My work "table" is three tables organized as a U, with five keyboards and six Logitech "Marble Mouse USB" devices, a Wacom tablet. There are two USB keyboard and mouse switches, but... it's simpler to move to another keyboard when you are trying to keep thinkgs running. The two main LCD's are on metal LCD arms that I picked up at a fleamarket, the notebook sits between them on a board between two book crates. That's about the same organization I had in 1993, only then I was using wire-rack shelves to support the computers and heavy CRT monitors, one of which was a 25 inch monster I could hardly lift, hooked up to a $12,000 SGI Indy running at all of 100mhz. Funny, now my computers run over 30 times faster, and I still have six computers around me.

Hand Rests

I recently (well, 1998) injured my left hand, smashing it against a metal object, and apparently dinging the nerves between the pinkie and the next finger. That started Repetitive Strain _like_ problems. ("I can't have RSI! I type for a living!!!" Well, actually I think for a living, but I communicate that by typing.) These problems were considerably exacerbated by my preference for that old Word Star Diamond, WSDX control keys to move the cursor, because it is MUCH faster than finding the cursor pad each time!

To put it bluntly, with the extra strain stretching my pinkie over to the control key left of the "A" key, where Micro-Pro, Teletype Corporation, IBM, and everyone else KNOWS it should be located for the best productivity, the joint area between my pinkie and the next finger started hurting like heck! My work throughput went in to the wastebasket!

The fix turned out to be rather simple and quite cheap. Now, I have an ordinary 2x4 (inch wood block) located about four inches in front of one of my keyboards, and a rolled up towel in front of another. The part of my arm before the wrist rests on the 2x4, keeping the weight off my fingers and the hands floating over the keyboard. There is much less stress on the pinkie, and the bones of the wrist are not pressed against the cold metal table. This should work for mouse problems too. I have seen some fancy "mouse arenas" sporting the same kind of rest, but much too close to the mouse itself. The wrist would NOT be on the rest, it is the arm behind the wrist that should be on the rest. Oh, and select the best kiln dried 2x4 you can at the lumber yard. Most of the lumber yards will cut a length to size for you. You don't have to paint it, just make sure it is free from splinters. (I've gone through a lot of 2x4's in the years. For those not in America, a 2x4 is a block of wood very roughly 20 by 40 centimeters, they are standard wood beams used to build homes here.)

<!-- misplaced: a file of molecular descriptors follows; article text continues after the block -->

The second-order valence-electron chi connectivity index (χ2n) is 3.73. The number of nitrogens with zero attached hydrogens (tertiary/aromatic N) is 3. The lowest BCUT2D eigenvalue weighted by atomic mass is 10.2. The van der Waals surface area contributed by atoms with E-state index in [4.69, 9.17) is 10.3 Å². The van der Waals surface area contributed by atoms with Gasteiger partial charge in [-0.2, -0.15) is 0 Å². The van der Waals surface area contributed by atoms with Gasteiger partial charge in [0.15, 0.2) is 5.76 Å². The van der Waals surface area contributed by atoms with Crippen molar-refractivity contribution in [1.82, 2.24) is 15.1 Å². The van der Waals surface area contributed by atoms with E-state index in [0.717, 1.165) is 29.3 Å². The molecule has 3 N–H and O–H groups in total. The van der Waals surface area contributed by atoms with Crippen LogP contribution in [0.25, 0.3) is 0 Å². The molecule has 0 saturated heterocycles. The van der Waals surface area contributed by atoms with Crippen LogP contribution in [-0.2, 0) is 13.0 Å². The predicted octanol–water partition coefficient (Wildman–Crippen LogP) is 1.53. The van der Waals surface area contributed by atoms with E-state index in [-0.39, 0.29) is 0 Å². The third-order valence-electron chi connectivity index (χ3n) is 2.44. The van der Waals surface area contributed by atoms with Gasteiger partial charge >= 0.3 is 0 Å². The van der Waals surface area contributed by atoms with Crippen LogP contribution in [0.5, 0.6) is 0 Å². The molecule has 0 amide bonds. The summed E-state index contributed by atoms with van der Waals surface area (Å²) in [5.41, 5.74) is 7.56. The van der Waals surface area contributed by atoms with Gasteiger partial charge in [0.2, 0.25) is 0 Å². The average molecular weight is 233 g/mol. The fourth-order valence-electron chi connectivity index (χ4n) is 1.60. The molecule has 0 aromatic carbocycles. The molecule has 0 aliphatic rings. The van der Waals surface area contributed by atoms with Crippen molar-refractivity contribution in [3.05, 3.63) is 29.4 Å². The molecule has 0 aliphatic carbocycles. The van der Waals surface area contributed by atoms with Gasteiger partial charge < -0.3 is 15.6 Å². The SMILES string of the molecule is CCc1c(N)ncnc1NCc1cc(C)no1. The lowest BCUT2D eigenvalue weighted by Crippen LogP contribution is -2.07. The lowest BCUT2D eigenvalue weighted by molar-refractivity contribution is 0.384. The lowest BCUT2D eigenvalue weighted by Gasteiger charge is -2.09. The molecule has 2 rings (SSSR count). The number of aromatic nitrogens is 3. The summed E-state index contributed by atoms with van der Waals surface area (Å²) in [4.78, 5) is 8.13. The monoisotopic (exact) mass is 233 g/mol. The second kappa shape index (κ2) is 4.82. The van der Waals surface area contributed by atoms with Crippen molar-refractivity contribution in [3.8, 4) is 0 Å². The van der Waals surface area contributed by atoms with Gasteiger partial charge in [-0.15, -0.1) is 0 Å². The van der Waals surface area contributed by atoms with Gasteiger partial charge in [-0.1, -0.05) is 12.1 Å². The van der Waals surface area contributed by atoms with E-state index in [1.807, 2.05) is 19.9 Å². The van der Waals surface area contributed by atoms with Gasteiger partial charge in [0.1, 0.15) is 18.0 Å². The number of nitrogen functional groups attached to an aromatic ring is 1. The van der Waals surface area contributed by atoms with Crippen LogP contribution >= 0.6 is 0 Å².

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Constriction of lymph flow can predispose one to other kinds of inflammations in the joints of the hands. Lymph is the body's way of slowly washing away a lot of detritus and other waste. Block it, and the wastes may start causing problems.

So here's one more thing to look at... is there anything you wear that constricts the flow of lymph in your hand? Any kind of tight elastic band, tight sweater, watch band, or shirt sleeve? Or for the ladies, nighties with tight elastic on the sleeves? So often, I see the persons with complaints wearing tight sweaters with a piece of tissue paper stuffed in a tight sleeve, rather than in a non-existent pocket.

Or maybe you are resting the hand on a sharp corner, thus restricting the flow of lymph fluids?

In my case, I found several factors had to be resolved before my problem went away completely. In addition to the simple injury, I also had a bad resting spot with that sharp corner, and a tight sleeve. Raising my seat helped the corner problem. Interestingly, the tightness was not a simple sleeve, for my daytime sleeves are kind of loose; it was the way I slept that often pulled a sleeve tight on that wrist.